Sequence Operations

The key to organizing programs so as to more clearly reflect the signal-flow structure is to concentrate on the "signals" that flow from one stage in the process to the next. If we represent these signals as lists, then we can use list operations to implement the processing at each of the stages. For instance, we can implement the mapping stages of the signal-flow diagrams using the mapper/2 function from the section Representing Sequences:

> (mapper #'square/1 (list 1 2 3 4 5))
(1 4 9 16 25)

Filtering a sequence to select only those elements that satisfy a given predicate is accomplished by

(defun filter
  ((_ '())
  ((predicate (cons head tail))
   (if (funcall predicate head)
       (cons head (filter predicate tail))
       (filter predicate tail))))

For example,

> (filter #'odd?/1 (list 1 2 3 4 5))
(1 3 5)

Accumulations can be implemented by

(defun accumulate
  ((_ initial '())
  ((op initial (cons head tail))
   (funcall op head (accumulate op initial tail))))

With usage such as

> (accumulate #'+/2 0 (list 1 2 3 4 5))
> (accumulate #'*/2 1 (list 1 2 3 4 5))
> (accumulate #'cons/2 '() (list 1 2 3 4 5))
(1 2 3 4 5)

All that remains to implement signal-flow diagrams is to enumerate the sequence of elements to be processed. For even-fibs/1, we need to generate the sequence of integers in a given range, which we can do as follows1:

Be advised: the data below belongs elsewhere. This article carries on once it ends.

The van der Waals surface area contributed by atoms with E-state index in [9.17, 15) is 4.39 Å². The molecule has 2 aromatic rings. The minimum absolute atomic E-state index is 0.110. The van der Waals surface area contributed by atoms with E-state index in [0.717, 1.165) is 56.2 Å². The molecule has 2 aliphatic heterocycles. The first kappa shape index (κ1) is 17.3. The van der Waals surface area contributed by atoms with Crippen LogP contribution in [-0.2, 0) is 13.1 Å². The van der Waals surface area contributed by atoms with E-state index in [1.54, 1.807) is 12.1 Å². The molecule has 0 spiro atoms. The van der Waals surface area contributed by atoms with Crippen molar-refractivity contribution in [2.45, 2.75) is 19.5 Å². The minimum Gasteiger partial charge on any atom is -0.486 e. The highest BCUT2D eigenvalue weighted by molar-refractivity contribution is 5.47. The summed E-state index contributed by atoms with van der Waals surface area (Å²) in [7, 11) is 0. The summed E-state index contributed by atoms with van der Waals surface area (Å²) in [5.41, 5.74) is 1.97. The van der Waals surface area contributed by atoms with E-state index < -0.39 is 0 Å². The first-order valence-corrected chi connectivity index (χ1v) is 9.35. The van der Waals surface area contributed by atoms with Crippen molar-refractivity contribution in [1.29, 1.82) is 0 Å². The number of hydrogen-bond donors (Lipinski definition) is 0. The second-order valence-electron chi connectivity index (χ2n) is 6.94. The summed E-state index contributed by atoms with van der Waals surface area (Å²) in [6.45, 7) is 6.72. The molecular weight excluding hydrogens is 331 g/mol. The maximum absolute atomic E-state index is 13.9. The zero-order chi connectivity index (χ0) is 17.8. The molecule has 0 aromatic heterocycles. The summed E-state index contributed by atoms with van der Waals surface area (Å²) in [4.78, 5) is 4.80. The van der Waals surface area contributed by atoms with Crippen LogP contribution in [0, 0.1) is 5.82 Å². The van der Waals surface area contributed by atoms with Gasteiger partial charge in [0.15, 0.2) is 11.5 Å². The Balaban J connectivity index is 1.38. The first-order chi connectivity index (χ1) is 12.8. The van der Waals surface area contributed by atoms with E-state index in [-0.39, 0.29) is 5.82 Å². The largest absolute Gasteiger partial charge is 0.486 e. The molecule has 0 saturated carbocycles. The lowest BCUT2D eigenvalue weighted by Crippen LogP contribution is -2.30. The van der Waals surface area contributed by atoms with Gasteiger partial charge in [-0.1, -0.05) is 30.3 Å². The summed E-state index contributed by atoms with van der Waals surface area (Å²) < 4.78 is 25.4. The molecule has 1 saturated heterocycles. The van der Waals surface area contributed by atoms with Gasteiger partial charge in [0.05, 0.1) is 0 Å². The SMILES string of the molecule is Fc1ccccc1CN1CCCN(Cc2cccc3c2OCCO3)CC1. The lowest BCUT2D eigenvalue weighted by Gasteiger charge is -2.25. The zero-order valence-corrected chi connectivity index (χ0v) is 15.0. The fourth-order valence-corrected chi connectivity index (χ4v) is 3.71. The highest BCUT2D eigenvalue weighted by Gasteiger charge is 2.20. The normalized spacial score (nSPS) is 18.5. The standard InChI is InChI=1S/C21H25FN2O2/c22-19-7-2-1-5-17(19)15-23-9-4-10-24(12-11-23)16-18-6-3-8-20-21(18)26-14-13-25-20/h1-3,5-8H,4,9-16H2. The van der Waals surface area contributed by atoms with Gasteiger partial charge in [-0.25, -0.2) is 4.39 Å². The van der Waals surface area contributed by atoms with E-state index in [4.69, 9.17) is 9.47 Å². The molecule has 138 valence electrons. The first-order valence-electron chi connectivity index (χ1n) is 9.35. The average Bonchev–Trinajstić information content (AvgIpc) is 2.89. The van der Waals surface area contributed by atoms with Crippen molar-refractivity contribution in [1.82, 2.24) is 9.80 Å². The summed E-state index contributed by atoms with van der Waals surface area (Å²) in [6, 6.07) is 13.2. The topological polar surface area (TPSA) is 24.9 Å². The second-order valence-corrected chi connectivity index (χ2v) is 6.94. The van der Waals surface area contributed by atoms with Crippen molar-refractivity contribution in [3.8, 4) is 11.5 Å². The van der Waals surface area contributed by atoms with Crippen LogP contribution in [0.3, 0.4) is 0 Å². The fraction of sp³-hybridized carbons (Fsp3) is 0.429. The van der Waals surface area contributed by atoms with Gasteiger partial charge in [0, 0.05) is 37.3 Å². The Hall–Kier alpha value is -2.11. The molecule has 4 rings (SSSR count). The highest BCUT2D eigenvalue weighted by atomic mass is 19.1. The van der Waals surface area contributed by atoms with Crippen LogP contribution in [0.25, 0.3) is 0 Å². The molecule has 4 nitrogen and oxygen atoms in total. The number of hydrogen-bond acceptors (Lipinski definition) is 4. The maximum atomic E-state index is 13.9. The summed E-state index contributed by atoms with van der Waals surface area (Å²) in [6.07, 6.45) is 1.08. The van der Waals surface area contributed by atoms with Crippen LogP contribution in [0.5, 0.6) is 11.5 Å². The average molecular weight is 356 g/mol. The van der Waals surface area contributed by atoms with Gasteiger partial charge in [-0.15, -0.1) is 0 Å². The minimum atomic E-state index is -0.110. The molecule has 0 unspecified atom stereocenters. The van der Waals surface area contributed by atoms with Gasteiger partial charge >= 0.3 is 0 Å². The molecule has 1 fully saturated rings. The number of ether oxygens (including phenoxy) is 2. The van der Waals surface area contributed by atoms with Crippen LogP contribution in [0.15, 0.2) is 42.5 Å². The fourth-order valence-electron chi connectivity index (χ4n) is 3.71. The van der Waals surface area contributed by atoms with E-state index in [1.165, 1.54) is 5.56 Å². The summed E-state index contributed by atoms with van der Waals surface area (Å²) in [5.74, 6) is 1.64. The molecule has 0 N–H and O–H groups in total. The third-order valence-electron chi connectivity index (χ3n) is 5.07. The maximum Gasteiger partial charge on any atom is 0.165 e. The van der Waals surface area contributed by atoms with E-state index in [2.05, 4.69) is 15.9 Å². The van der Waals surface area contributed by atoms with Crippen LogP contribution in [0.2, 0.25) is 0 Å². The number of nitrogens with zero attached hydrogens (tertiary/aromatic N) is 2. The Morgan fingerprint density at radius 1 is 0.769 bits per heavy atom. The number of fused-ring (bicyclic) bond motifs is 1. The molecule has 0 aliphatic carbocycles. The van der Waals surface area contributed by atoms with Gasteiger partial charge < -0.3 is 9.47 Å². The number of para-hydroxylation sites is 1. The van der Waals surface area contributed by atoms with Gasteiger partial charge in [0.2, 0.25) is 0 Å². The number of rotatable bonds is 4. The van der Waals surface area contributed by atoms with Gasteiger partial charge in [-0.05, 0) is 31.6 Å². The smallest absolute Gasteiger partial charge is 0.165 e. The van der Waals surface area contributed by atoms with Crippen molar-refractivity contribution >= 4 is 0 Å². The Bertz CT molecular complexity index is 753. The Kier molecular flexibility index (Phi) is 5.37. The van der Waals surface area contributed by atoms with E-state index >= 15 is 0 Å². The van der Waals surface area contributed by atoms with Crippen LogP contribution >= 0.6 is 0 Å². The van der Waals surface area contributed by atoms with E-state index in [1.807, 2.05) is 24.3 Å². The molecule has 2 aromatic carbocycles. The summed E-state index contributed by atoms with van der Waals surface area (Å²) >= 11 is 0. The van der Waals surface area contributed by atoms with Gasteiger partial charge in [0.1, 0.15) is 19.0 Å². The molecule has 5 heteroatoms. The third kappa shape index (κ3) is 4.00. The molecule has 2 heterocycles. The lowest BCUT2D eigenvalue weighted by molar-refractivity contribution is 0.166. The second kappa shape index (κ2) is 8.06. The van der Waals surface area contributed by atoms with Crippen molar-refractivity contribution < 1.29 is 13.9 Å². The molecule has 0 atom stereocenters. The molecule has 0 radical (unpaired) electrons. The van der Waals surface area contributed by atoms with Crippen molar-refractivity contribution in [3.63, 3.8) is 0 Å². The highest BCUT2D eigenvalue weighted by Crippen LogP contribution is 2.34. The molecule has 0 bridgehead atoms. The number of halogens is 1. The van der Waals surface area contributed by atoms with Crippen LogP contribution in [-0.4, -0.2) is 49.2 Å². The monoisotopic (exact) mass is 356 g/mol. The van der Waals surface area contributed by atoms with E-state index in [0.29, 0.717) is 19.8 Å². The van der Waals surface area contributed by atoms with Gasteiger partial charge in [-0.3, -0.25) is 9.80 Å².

(defun enumerate-interval
  ((low high) (when (> low high))
  ((low high)
   (cons low (enumerate-interval (+ low 1) high))))
> (enumerate-interval 2 7)
(2 3 4 5 6 7)

To enumerate the leaves of a tree, we can use 2:

(defun enumerate-tree
  (((cons head tail))
   (append (enumerate-tree head)
           (enumerate-tree tail)))
   (list tree)))
> (enumerate-tree (list 1 (list 2 (list 3 4)) 5))
(1 2 3 4 5)

Now we can reformulate sum-odd-squares/1 and even-fibs/1 as in the signal-flow diagrams. For sum-odd-squares/1, we enumerate the sequence of leaves of the tree, filter this to keep only the odd numbers in the sequence, square each element, and sum the results: